Unions to act against Eskom unbundling

While Mboweni criticises lack of progress.
Unions report nonsensical moves, such as a geologist from Sandton being sent to work as an engineer at a power station 200km away. Image: Waldo Swiegers, Bloomberg

The unbundling of Eskom might hit a new snag as trade unions are considering their options due to a lack of consultation.

When delivering his emergency budget speech on Wednesday Finance Minister Tito Mboweni however said progress is too slow, with a veiled threat that this could put the R230 billion government assistance it was provisionally allocated over 10 years in jeopardy.

Public Enterprises Minister Pravin Gordhan published a roadmap to a transformed energy supply industry in October last year. The document set out the steps to legally separate Eskom’s generation, transmission and distribution functions into three different companies within the Eskom group. The transmission company will also be the home of an independent market operator that will buy electricity from different suppliers in a competitive market.

According to the roadmap the legal separation had to be completed by the end of next year, but Eskom CEO Andre de Ruyter recently told a parliamentary committee that it will only be achieved in 2023.

Progress

De Ruyter prefers the term “divisionalisation” and has stated that much progress has been made with the functional separation of the three divisions, with each one now having a CEO and board appointed from Eskom staff.

The National Union of Mineworkers (NUM) will on Friday decide what steps it will take against Eskom for proceeding with the restructuring of Eskom into the three divisions without properly consulting staff.

In the meantime, trade union Solidarity has given Eskom until Friday to stop the redeployment of staff currently working in its Group Technology division, failing which it will apply for a court order to stop the process. It also cites a lack of consultation, according to sector coordinator Tommy Wedderspoon.

This redeployment, referred to as “relinking”, is one of the early processes towards unbundling and entails the transfer of staff from Eskom’s head office Megawatt Park in Sandton to the generation, transmission and distribution divisions.

That mostly means that staff must relocate to power stations located hundreds of kilometers away.

National Union of Metalworkers (Numsa) spokesperson Phakamile Hlubi-Majola confirmed that the union is also vehemently opposed to the unbundling and has lodged a dispute against the relinking with the Commission for Conciliation, Mediation and Arbitration (CCMA), as has Solidarity.

The three unions have also lodged a joint grievance internally with Eskom regarding the ‘relinking’ of about 50 of their members, said Thinus Jacobs from Solidarity.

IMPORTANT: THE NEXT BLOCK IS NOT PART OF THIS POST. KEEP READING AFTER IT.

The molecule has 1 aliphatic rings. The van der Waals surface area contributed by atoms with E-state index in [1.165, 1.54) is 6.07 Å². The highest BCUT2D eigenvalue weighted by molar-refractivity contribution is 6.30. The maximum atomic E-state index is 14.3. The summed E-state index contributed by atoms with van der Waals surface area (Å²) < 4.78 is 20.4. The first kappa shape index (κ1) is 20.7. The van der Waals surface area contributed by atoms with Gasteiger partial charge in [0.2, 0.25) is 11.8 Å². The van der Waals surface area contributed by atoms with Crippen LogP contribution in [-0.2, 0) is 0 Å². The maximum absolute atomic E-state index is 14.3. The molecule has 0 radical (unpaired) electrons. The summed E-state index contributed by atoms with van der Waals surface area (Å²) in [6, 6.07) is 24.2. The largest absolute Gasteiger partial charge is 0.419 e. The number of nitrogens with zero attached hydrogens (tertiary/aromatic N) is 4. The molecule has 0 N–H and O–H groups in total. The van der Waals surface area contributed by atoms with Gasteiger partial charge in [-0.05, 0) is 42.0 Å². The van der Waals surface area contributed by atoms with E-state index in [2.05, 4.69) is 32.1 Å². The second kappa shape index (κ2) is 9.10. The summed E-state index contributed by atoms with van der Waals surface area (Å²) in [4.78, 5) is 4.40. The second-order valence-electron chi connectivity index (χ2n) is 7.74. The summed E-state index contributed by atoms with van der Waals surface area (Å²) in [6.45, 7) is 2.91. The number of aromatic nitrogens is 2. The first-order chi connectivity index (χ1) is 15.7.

Jacobs said the relinking impacts about 1 400 Eskom staff, not all negatively.

Moves that don’t make sense

Some of the moves however don’t make sense, he says. In one case, a senior geologist has been transferred from Megawatt Park to a position as production engineer at a power station 200km away. In another, someone who has worked at Eskom as a design engineer for 12 years has been transferred to a power station as production engineer.

Meanwhile, a metallurgical engineer has been redeployed as a mechanical engineer.

Some members have been transferred from Sandton to the Koeberg Nuclear Power Station near Cape Town, all without formal consultation.

Jacobs says the employer was initially accommodating and willing to allow affected employees to delay their moves until their children had finished the school year, but now they are being threatened that they will be charged with absconding and pay will be withheld, unless they report to their new stations.

The law is clear

According to labour expert Chris Jacobs, a director at OIM International, the Labour Relations Act is clear. An employer is obliged to consult even when it merely contemplates restructuring, whether it entails retrenchments or not.

He says employers are sometimes arrogant and take chances, but if they fail to follow the prescribed procedures the whole process could be derailed.

He says at Eskom the unions should insist on proper consultations about the end state of the unbundling, because it will change the identity of the employer. “That is the person who pays your salary, who you report to, and whose disciplinary process you can be subjected to,” he says.

Failing to address the end state could result in a situation where the employer changes the work environment gradually until a point of no return has been reached, without the workers ever having had their say.